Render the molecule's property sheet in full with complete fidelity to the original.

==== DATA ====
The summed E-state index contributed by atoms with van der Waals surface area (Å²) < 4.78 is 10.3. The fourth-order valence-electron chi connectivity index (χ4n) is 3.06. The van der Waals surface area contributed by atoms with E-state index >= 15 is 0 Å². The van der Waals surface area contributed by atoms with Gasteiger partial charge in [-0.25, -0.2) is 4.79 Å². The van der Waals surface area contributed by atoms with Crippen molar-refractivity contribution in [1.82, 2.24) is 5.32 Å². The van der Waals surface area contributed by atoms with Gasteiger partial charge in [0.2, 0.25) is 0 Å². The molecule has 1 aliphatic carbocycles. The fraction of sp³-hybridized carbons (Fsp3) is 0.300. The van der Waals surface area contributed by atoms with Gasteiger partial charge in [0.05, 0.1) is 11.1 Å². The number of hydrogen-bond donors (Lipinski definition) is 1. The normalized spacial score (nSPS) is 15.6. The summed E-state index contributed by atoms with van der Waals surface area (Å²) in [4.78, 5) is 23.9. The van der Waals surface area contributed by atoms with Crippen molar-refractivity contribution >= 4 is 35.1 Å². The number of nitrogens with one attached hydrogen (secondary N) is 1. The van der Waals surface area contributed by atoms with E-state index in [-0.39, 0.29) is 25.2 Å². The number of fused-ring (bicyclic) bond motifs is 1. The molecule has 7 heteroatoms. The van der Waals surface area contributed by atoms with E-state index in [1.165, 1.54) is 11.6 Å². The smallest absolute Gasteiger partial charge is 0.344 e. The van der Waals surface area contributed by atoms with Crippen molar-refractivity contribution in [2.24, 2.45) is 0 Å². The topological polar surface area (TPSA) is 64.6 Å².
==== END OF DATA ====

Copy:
The summed E-state index contributed by atoms with van der Waals surface area (Å²) < 4.78 is 10.3. The fourth-order valence-electron chi connectivity index (χ4n) is 3.06. The van der Waals surface area contributed by atoms with E-state index >= 15 is 0 Å². The van der Waals surface area contributed by atoms with Gasteiger partial charge in [-0.25, -0.2) is 4.79 Å². The van der Waals surface area contributed by atoms with Crippen molar-refractivity contribution in [1.82, 2.24) is 5.32 Å². The van der Waals surface area contributed by atoms with Gasteiger partial charge in [0.2, 0.25) is 0 Å². The molecule has 1 aliphatic carbocycles. The fraction of sp³-hybridized carbons (Fsp3) is 0.300. The van der Waals surface area contributed by atoms with Gasteiger partial charge in [0.05, 0.1) is 11.1 Å². The number of hydrogen-bond donors (Lipinski definition) is 1. The normalized spacial score (nSPS) is 15.6. The summed E-state index contributed by atoms with van der Waals surface area (Å²) in [4.78, 5) is 23.9. The van der Waals surface area contributed by atoms with Crippen molar-refractivity contribution >= 4 is 35.1 Å². The number of nitrogens with one attached hydrogen (secondary N) is 1. The van der Waals surface area contributed by atoms with E-state index in [-0.39, 0.29) is 25.2 Å². The number of fused-ring (bicyclic) bond motifs is 1. The molecule has 7 heteroatoms. The van der Waals surface area contributed by atoms with E-state index in [1.165, 1.54) is 11.6 Å². The smallest absolute Gasteiger partial charge is 0.344 e. The van der Waals surface area contributed by atoms with Crippen molar-refractivity contribution in [2.24, 2.45) is 0 Å². The topological polar surface area (TPSA) is 64.6 Å².